On Agenda last weekend, Labour President Mike Williams said:
“There are a significant number of retirements going to.we think probably six or eight may be ten will retire – people who feel they’ve done their dash made their contribution.”
That’s a fair few. Let’s see who those ten may be:
But has Labour left rejuvenation too late? Let us look at the Labour top eight (which is what most of the public see the most). In 2007 it is:
Now that is, I think, almost identical to the top eight in 2000. Horomia the only new face I think.
Now look at how National changed its top eight by its third term. In 1990 it was:
And in 1999:
Now of course National still lost the 1999 election, but it does show they did manage to rejuvenate while in office, with a very different front bench in their third term to their first term.
Labour would be silly to change Clark before the election, but if they want a proper rejuvenation, some of their frontbench need to consider their futures.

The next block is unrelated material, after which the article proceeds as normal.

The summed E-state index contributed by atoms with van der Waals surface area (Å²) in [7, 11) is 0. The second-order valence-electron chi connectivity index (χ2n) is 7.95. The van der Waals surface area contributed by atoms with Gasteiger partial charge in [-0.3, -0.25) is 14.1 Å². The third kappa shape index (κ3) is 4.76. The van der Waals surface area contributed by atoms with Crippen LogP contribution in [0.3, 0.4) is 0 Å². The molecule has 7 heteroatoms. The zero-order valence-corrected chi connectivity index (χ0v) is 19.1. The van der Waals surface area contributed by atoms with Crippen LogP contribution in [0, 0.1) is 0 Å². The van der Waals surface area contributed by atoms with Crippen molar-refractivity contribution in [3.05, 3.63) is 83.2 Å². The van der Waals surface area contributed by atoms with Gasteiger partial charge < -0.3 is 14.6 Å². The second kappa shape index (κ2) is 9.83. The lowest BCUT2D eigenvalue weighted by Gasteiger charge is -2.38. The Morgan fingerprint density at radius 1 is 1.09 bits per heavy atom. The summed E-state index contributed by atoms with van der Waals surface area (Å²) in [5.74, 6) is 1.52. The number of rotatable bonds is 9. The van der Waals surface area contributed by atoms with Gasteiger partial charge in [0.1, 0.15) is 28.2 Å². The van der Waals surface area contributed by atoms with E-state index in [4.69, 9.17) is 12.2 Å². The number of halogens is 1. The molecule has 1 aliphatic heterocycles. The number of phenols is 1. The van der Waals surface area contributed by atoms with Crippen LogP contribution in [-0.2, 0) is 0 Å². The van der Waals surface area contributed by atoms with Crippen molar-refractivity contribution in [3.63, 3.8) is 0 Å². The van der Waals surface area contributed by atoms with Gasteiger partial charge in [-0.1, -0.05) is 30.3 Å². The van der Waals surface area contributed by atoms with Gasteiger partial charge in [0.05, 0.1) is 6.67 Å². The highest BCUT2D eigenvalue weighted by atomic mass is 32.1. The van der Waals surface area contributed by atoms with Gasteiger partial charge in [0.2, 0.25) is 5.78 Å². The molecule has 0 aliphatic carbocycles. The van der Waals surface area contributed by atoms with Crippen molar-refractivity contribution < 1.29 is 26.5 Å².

Tuesday’s Dom Post Editorial touches on this also:
But just as winning sports teams have to constantly rejuvenate their playing strength, so political parties need to keep finding new talent.
That, however, is something Labour has failed to do. A year ago it was a failing it might have got away with. But, with National under new leadership, it is no longer enough for Labour just to muddle along.
To be fair to Miss Clark she has tried to freshen up her cabinet but she has been handicapped by the dearth of talent within Labour’s ranks, a consequence of selecting candidates on the basis of loyalty and service to the party rather than ability.
Miss Clark can either buy the peace by pandering to sensitivities of non-performers within Labour’s ranks or she can gear up to face the new challenge from National. She cannot do both. What she decides will affect not just the coming election, but Labour’s ability to fight future elections.